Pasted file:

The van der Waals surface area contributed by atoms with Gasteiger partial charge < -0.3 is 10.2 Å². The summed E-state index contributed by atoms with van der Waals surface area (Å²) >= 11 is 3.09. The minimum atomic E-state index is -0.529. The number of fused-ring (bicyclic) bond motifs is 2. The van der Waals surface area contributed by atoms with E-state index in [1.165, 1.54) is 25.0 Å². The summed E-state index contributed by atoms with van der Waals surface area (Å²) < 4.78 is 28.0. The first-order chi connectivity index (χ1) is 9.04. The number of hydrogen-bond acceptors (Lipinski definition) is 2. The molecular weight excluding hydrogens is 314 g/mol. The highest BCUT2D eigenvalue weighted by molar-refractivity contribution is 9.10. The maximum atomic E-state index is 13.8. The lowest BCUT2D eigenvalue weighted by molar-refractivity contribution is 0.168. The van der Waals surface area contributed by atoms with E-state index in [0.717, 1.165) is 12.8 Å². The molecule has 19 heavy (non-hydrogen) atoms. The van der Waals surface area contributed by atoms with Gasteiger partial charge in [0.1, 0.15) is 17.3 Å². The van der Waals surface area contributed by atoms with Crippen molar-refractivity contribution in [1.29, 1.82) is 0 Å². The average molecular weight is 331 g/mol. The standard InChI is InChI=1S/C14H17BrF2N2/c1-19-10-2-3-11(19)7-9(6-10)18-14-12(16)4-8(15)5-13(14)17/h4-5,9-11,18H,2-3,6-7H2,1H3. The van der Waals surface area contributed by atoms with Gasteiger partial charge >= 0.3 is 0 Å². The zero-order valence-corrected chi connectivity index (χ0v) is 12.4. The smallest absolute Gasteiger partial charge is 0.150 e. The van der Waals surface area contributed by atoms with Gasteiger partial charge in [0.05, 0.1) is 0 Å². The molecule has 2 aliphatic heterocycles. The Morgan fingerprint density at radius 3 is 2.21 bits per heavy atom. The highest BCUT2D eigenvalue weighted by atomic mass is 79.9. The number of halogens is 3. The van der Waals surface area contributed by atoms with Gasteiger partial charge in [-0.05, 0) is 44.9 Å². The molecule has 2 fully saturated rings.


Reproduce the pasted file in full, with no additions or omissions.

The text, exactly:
The van der Waals surface area contributed by atoms with Gasteiger partial charge < -0.3 is 10.2 Å². The summed E-state index contributed by atoms with van der Waals surface area (Å²) >= 11 is 3.09. The minimum atomic E-state index is -0.529. The number of fused-ring (bicyclic) bond motifs is 2. The van der Waals surface area contributed by atoms with E-state index in [1.165, 1.54) is 25.0 Å². The summed E-state index contributed by atoms with van der Waals surface area (Å²) < 4.78 is 28.0. The first-order chi connectivity index (χ1) is 9.04. The number of hydrogen-bond acceptors (Lipinski definition) is 2. The molecular weight excluding hydrogens is 314 g/mol. The highest BCUT2D eigenvalue weighted by molar-refractivity contribution is 9.10. The maximum atomic E-state index is 13.8. The lowest BCUT2D eigenvalue weighted by molar-refractivity contribution is 0.168. The van der Waals surface area contributed by atoms with E-state index in [0.717, 1.165) is 12.8 Å². The molecule has 19 heavy (non-hydrogen) atoms. The van der Waals surface area contributed by atoms with Gasteiger partial charge in [0.1, 0.15) is 17.3 Å². The van der Waals surface area contributed by atoms with Crippen molar-refractivity contribution in [1.29, 1.82) is 0 Å². The average molecular weight is 331 g/mol. The standard InChI is InChI=1S/C14H17BrF2N2/c1-19-10-2-3-11(19)7-9(6-10)18-14-12(16)4-8(15)5-13(14)17/h4-5,9-11,18H,2-3,6-7H2,1H3. The van der Waals surface area contributed by atoms with Gasteiger partial charge >= 0.3 is 0 Å². The zero-order valence-corrected chi connectivity index (χ0v) is 12.4. The smallest absolute Gasteiger partial charge is 0.150 e. The van der Waals surface area contributed by atoms with Gasteiger partial charge in [0.05, 0.1) is 0 Å². The molecule has 2 aliphatic heterocycles. The Morgan fingerprint density at radius 3 is 2.21 bits per heavy atom. The highest BCUT2D eigenvalue weighted by atomic mass is 79.9. The number of halogens is 3. The van der Waals surface area contributed by atoms with Gasteiger partial charge in [-0.05, 0) is 44.9 Å². The molecule has 2 fully saturated rings.